The Essays carry shades of Barthes analytical powers, akin to Pleasures of the Text, Mythologies and Image Music Text, though without the same artful and often nonsensical navigating that Barthes and many post-structuralists were known for. We also catch a glimpse of Nabokov when Michaels describes the transformation of Lolita in relation to love and reality: ‘Nabokov’s Lolita, whether or not you think it’s a wonderful love story, is pornographic.’ When Michaels refers to the ‘pornographic’, he is not talking exclusively of those works about ‘sex’. He describes it simply as ‘exactly what love isn’t: pornography, or the graphic demystification and annihilation of mystery.’ By first speaking of love as ultimately a mystery that cannot be solved through speech, Michaels turns to the understanding of this destruction of mystery through pornography that instantly morphs one thing into something else:
‘As it happened, during a course at Berkeley when I was enthusiastically lecturing to students about Lolita the novel, a girl Lolita’s age was kidnapped in a nearby town and raped and murdered. It became impossible then to carry on about Nabokov’s fantastic wit, magnificent descriptive powers, and splendid achievement in the realm of lyrical imagination. A real girl was dead. The novel was suddenly nauseating.’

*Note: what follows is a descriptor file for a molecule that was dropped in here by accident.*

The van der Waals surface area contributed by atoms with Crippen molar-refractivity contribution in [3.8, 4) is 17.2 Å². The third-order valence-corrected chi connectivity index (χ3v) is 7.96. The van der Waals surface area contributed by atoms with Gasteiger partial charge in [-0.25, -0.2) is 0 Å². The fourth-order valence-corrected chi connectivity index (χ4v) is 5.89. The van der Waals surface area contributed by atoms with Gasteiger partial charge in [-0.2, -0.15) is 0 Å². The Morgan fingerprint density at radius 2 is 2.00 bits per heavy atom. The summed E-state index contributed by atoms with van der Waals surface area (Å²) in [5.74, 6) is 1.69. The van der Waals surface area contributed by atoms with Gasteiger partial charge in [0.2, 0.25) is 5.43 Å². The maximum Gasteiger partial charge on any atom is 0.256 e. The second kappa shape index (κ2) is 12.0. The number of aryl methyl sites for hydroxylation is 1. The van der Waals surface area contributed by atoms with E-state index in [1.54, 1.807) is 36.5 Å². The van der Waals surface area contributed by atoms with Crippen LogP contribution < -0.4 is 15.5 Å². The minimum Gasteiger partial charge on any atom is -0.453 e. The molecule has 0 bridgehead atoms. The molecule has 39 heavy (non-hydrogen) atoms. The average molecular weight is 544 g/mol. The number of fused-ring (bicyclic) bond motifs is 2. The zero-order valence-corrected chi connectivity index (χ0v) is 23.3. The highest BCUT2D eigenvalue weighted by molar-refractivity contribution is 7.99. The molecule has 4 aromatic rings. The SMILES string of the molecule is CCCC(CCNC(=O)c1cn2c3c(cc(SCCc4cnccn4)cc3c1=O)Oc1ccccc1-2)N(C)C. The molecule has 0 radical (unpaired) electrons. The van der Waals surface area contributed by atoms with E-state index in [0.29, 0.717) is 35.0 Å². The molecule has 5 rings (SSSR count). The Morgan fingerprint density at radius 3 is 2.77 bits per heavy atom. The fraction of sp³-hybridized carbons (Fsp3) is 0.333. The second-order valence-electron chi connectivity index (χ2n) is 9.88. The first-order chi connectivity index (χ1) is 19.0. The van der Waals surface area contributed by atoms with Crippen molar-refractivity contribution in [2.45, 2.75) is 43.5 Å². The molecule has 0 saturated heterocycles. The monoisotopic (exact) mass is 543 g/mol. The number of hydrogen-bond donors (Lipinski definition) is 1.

Change and transformation is thus key to Michaels’ work, though whether or not his characters are able to attest this is something more of a mystery. In The Men’s Club, while the men have certainly gone through a transformative experience in relation to their understanding of love, it is still doubtful of whether they are actually changed men. The book was also made into a film in 1986 with Roy Scheider, Harvey Keitel and Frank Langella, directed by Peter Medak who, interestingly, also directed The Metamorphosis, a Study: Nabokov on Kafka, in 1989. Langella, meanwhile, also played the character Quilty in Adrian Lyne’s adaptation of Lolita.
In his works, the main characters often seem to be isolated from their surrounds, as Michaels was himself growing up in Greenwich Village with Polish-Jewish parents. This feeling of being the outsider is constantly apparent in his works, including his collected short stories Going Places (1969). As a result Michaels registers more as a philosopher than as a simple writer, attempting to unmask the mystery of life while not referring to it directly. Both his essays and fiction are testament to this.